The 67,000 pediatricians that make up the AAP warn that physical punishment perpetuates the cycle of violence and it only makes children act violently on their own with other partners or towards themselves. So they advocate healthy ways of discipline how to set clear or advance limits or expectations or reward positive behavior.
The institution updates a 1998 report where it recommended that caregivers choose other methods than blows. In the current edition, which will be published in the December issue of the Pediatrics newspaper, he reiterates this recommendation but more emphatically and relying on the numerous investigations that prove the ineffectiveness of corporal punishment.
The AAP goes beyond physical punishment and also refers to other forms of pain such as insults or humiliation. "The good news is that there are fewer parents who support the use of spanking," said Robert Sege, author of the initial directive (of 1998) and pediatrician of the Tufts Medican Center in Boston. "However, physical punishment is still legal in many states, even though there is evidence that it is harmful to children, not only physically and mentally, but also in school outcomes and in their interaction with other children."
Studies show that hitting a child, shouting at him or humiliating him can elevate stress hormones and cause changes in brain architecture. Verbal abuse is also linked to mental problems in preadolescents and adolescents.
Physical punishment can make the child feel fear in the short term, but do not contribute to the improvement of their behavior in the long term and can lead to aggressive behavior, according to the AAP. In one study, young children who received physical punishment more than twice a month at 3 years were more aggressive when they reached 5. When these children turned 9 they still showed negative behaviors and less vocabulary, according to the AAP, who also opposes corporal punishment in schools. "There is no benefit. We know that children grow and develop better with positive models and putting healthy limits, "Sege said.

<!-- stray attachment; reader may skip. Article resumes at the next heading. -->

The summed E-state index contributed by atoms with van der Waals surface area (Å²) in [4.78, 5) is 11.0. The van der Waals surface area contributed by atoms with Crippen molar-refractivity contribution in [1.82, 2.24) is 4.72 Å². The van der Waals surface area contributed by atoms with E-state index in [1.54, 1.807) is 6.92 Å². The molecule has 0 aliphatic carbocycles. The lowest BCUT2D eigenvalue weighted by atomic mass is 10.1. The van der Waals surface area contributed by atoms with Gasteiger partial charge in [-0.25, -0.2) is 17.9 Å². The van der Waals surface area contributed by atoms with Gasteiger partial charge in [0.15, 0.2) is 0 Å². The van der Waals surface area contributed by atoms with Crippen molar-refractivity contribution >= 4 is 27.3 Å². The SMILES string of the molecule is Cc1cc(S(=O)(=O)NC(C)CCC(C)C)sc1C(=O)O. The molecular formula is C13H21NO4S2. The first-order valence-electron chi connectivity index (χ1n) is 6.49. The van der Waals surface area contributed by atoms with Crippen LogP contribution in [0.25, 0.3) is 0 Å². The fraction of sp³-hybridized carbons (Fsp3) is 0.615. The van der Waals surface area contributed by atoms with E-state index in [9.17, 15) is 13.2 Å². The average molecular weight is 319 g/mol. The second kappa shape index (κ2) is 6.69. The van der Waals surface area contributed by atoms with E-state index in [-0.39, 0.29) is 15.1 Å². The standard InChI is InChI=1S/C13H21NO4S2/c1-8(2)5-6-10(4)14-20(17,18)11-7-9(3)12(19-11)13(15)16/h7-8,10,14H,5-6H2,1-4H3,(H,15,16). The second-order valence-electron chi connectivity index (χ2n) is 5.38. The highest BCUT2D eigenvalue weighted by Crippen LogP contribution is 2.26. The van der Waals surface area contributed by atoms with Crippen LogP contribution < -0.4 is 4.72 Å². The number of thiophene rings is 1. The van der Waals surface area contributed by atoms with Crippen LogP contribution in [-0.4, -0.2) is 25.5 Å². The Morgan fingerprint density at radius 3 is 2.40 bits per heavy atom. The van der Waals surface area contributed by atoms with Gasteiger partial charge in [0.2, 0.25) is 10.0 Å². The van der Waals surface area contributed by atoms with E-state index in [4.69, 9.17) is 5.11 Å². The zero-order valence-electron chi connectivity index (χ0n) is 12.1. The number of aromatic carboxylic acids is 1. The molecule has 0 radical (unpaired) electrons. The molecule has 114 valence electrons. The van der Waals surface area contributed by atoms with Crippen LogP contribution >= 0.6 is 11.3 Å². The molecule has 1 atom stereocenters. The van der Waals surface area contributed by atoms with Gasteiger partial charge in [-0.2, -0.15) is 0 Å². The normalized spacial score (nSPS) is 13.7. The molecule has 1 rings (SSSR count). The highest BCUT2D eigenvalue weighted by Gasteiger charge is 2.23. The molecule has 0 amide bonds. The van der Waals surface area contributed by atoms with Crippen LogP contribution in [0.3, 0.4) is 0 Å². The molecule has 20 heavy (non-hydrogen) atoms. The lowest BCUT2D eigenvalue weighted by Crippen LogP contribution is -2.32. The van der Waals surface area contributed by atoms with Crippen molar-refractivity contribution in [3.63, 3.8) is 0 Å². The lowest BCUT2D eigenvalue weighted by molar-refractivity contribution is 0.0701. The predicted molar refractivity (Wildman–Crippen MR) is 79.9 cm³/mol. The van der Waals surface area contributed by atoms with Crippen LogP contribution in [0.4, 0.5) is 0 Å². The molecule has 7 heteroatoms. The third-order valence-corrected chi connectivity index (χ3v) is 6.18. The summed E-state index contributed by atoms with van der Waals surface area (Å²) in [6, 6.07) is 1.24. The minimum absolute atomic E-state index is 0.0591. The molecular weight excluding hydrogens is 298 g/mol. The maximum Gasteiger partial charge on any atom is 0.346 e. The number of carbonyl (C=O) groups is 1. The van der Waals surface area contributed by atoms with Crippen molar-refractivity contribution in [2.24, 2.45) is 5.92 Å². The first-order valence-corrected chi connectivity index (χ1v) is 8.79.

Antisocial behavior or mental health problems
The most complete analysis on the subject, prepared by the University of Texas at Austin and the University of Michigan, which took into account five decades of research with 160,000 children, gives reason to those who believe that there is not a good scourge in time. This study, published in 2016, concludes that Hitting children when they misbehave has effects similar to physical abuse. The more lashes they receive, the more likely they are to challenge their parents and experience antisocial behavior, aggression, mental health problems and cognitive difficulties.
"Our analysis focuses on what most Americans would recognize as a scourge and not potentially abusive behavior," said Elizabeth Gershoff, a professor at the University of Texas and co-author of the study. "We found that the scourge is associated with unintended harmful results and not with obedience, which is what the parents who discipline their children want. "
The practice is far more common than it should be in the US: a 2013 survey found that 81% of Americans believe that "hitting children is sometimes appropriate." The United States also does not have laws that prohibit corporal punishment: 31 states have laws that prohibit corporal punishment, but continues to be legal in 19 states, among them Florida, Texas, Arizona, New Mexico and Mississippi, where in the 2006-2007 academic year more than 38,000 children were punished with wooden boards, or 7.5% of the students of the state.
"A scourge is never the way to correct anyone, a child either," says Spanish pediatrician Lucía Galán. " After pasting our son we end up with any other resource of education, negotiation and learning. What's after that? Nothing. And besides, it's no use. The only thing we will achieve is that it generates fear (harmful to a child) or that he, by imitation, hits or abuses our strength with other children and in other circumstances ('As my mom hits me, I hit') " , writes the pediatrician in his blog.
Why must the game of children be taken seriously